The opinion of the court was delivered by: Jacqueline Scott Corley United States Magistrate Judge
United States District Court Northern District of California
ORDER DENYING DEFENDANT'S MOTION TO DISQUALIFY COUNSEL AND FOR SANCTIONS (Dkt. No. 51)
Now pending before the Court is Defendant's Motion to Disqualify Counsel and for Sanctions (Dkt. No. 51). Defendant asks the Court to disqualify Plaintiff's counsel because 23 of statements posted about this case on counsel's website. After carefully considering the 24 pleadings and evidence submitted by the parties, and having had the benefit of oral argument 25 on March 13, 2013, the Court DENIES Defendant's motion. 26
In this putative class action, Plaintiff Sergio Ramirez alleges that Defendant Trans Union, LLC, a credit reporting agency, violated the Federal Credit Reporting Act ("FCRA") and the California Consumer Credit Reporting Agencies Act ("CCRAA") by failing to ensure 2 "maximum possible accuracy" of its credit reports and failing to provide consumers with 3 proper disclosures. In particular, Plaintiff alleges that he was denied an auto loan after Trans 4 Union provided a car dealer with a credit report which indicated that Plaintiff's name matched 5 a name on the federal government's Office of Foreign Assets Control ("OFAC") list.
This OFAC alert, as it is known, is a specific type of data provided by consumer reporting agencies 7 on credit reports signifying that the subject of the report is purportedly included in the list of 8 the Office of Foreign Assets Control, Specifically Designated National and Blocked Persons, 9 which includes terrorists, money launderers and narcotic traffickers. (Dkt. No. 1 at ¶¶ 15-16.) 10 11 next day, Plaintiff contacted Trans Union to inquire as to the OFAC alert. He was told he was 12 not on the OFAC list and that he would be sent a copy of his credit report. (Dkt. No. 60-2, 37:2-6.) Plaintiff received a mailed copy of his credit report, and separately, a letter from 14 42:13-14.) Upon receipt of the letter, Plaintiff contacted legal counsel, spoke with Trans 16 Union "a lot of times," and sent Trans Union a letter asking that it take him "off the OFAC 17 list." (Dkt. Nos. 51-2, 54:6-11, p. 29; 60-2, 43:11-25.) Plaintiff then received another letter 18 from Trans Union stating that "we have removed your name from the OFAC name screen 19 alert list." (Id. at 46:15-47:4.) This lawsuit followed. 20 & Brewer, posted on their website after this lawsuit was filed late last year. The posting 22 discussed the underlying action and a prior action brought by Plaintiff's counsel against Trans 23 Union. In that case, Cortez v. TransUnion, LLC, 617 F.3d 688 (3d Cir. 2010), the court held 24 as a matter of first impression that an OFAC alert on a credit report is subject to FCRA 25 reporting requirements. The court also held that Trans Union had negligently failed to 26 comply with FCRA's requirement that consumer reporting agencies follow reasonable 27 procedures to assure the maximum possible accuracy of the information in credit reports. The 28 posting, which Defendant characterizes as a "solicitation," appears on the "California Credit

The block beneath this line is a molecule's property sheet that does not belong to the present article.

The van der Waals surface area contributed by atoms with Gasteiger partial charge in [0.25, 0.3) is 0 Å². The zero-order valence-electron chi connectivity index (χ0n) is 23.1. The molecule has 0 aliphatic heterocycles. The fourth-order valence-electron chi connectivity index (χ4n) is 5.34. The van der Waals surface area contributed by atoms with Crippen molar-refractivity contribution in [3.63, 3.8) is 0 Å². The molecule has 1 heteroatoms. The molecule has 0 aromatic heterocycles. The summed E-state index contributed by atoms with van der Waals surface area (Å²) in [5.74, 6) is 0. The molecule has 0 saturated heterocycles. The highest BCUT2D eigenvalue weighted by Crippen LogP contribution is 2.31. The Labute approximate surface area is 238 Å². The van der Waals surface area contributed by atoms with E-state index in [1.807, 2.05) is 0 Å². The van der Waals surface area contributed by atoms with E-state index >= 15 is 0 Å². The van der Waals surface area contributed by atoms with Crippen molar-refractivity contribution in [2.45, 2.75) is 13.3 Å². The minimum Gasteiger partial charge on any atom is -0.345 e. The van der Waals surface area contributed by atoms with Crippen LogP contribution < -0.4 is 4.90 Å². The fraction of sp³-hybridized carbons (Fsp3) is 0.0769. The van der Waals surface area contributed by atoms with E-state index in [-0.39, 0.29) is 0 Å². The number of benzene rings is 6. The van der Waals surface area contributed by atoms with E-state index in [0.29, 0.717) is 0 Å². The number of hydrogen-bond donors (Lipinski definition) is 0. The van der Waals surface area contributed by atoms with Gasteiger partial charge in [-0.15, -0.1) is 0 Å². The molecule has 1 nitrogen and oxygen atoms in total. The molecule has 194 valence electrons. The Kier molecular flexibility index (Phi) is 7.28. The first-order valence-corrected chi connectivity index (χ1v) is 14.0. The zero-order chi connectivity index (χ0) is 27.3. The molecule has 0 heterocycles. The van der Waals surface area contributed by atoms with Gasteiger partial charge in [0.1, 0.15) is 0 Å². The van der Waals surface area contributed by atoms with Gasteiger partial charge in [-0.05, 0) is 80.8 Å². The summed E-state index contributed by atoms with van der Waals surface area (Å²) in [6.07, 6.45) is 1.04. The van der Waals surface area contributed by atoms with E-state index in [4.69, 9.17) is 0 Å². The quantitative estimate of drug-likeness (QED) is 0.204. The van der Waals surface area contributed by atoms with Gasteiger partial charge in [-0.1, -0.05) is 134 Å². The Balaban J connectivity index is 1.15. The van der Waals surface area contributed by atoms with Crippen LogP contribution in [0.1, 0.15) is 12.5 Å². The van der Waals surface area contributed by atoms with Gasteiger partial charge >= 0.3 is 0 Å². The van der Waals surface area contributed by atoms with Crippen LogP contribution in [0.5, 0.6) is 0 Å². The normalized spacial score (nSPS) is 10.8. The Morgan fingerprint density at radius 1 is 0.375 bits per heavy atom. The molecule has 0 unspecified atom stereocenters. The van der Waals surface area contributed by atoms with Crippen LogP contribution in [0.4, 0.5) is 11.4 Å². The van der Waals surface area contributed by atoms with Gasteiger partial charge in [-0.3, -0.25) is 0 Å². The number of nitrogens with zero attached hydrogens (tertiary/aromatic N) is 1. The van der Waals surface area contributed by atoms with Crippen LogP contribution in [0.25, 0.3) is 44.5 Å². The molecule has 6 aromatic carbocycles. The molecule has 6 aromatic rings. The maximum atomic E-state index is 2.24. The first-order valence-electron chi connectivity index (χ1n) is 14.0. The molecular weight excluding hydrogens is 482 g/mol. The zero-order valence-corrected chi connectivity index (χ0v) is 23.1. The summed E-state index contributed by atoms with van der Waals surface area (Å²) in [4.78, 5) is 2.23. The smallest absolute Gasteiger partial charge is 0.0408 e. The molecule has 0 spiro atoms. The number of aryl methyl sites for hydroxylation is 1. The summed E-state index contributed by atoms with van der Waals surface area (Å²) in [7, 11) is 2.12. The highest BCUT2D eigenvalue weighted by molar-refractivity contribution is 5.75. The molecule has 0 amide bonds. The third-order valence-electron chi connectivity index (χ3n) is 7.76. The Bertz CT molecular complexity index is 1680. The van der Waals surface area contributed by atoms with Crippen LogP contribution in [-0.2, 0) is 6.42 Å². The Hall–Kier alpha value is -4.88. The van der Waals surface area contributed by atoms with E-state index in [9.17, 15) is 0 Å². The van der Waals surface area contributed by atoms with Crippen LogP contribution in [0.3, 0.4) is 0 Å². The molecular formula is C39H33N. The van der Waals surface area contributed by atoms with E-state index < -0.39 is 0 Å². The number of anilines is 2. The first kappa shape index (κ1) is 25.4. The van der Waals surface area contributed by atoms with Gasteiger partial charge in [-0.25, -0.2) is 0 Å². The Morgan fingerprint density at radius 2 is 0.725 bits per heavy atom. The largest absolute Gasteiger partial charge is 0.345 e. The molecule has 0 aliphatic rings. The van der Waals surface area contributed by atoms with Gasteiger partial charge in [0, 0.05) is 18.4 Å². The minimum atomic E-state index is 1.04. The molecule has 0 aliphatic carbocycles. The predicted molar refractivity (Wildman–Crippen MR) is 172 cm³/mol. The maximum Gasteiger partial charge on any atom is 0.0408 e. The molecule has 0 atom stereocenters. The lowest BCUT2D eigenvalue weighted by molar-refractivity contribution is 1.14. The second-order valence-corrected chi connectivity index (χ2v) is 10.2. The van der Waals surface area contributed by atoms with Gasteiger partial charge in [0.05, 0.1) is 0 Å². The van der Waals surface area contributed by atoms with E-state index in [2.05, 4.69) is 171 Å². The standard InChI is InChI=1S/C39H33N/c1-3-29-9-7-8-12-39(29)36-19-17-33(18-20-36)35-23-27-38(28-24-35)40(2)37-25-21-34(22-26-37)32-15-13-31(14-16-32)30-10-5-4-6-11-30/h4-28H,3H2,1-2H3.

Plaintiff's wife was subsequently able to qualify by herself and purchased the car.